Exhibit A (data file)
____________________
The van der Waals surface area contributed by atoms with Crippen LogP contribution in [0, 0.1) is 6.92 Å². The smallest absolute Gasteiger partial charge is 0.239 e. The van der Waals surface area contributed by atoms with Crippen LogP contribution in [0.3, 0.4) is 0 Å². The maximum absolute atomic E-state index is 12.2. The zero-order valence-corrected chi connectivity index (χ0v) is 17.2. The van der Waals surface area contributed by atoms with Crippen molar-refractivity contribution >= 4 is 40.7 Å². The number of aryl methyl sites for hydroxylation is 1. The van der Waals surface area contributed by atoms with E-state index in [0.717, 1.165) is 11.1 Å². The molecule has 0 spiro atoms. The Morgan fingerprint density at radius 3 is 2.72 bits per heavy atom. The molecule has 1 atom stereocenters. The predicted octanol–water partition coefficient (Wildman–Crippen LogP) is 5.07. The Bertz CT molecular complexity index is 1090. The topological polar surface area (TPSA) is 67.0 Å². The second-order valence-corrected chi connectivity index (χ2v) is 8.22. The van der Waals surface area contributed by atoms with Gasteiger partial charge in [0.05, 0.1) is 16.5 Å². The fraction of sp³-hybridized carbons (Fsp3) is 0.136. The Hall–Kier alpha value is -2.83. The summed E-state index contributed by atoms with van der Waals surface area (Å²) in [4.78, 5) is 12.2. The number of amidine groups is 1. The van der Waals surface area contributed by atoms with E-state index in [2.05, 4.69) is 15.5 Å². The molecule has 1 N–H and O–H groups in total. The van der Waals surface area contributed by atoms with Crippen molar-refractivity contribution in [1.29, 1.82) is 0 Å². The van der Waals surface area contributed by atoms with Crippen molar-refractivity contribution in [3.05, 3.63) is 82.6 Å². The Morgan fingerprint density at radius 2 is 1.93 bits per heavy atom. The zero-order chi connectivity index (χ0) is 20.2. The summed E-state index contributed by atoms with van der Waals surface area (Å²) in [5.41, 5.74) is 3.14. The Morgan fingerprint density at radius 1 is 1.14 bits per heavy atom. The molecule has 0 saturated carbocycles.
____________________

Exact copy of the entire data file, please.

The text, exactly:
The van der Waals surface area contributed by atoms with Crippen LogP contribution in [0, 0.1) is 6.92 Å². The smallest absolute Gasteiger partial charge is 0.239 e. The van der Waals surface area contributed by atoms with Crippen LogP contribution in [0.3, 0.4) is 0 Å². The maximum absolute atomic E-state index is 12.2. The zero-order valence-corrected chi connectivity index (χ0v) is 17.2. The van der Waals surface area contributed by atoms with Crippen molar-refractivity contribution >= 4 is 40.7 Å². The number of aryl methyl sites for hydroxylation is 1. The van der Waals surface area contributed by atoms with E-state index in [0.717, 1.165) is 11.1 Å². The molecule has 0 spiro atoms. The Morgan fingerprint density at radius 3 is 2.72 bits per heavy atom. The molecule has 1 atom stereocenters. The predicted octanol–water partition coefficient (Wildman–Crippen LogP) is 5.07. The Bertz CT molecular complexity index is 1090. The topological polar surface area (TPSA) is 67.0 Å². The second-order valence-corrected chi connectivity index (χ2v) is 8.22. The van der Waals surface area contributed by atoms with Gasteiger partial charge in [0.05, 0.1) is 16.5 Å². The fraction of sp³-hybridized carbons (Fsp3) is 0.136. The Hall–Kier alpha value is -2.83. The summed E-state index contributed by atoms with van der Waals surface area (Å²) in [4.78, 5) is 12.2. The number of amidine groups is 1. The van der Waals surface area contributed by atoms with E-state index in [2.05, 4.69) is 15.5 Å². The molecule has 1 N–H and O–H groups in total. The van der Waals surface area contributed by atoms with Crippen molar-refractivity contribution in [1.29, 1.82) is 0 Å². The van der Waals surface area contributed by atoms with Crippen molar-refractivity contribution in [3.05, 3.63) is 82.6 Å². The Morgan fingerprint density at radius 2 is 1.93 bits per heavy atom. The zero-order chi connectivity index (χ0) is 20.2. The summed E-state index contributed by atoms with van der Waals surface area (Å²) in [5.41, 5.74) is 3.14. The Morgan fingerprint density at radius 1 is 1.14 bits per heavy atom. The molecule has 0 saturated carbocycles.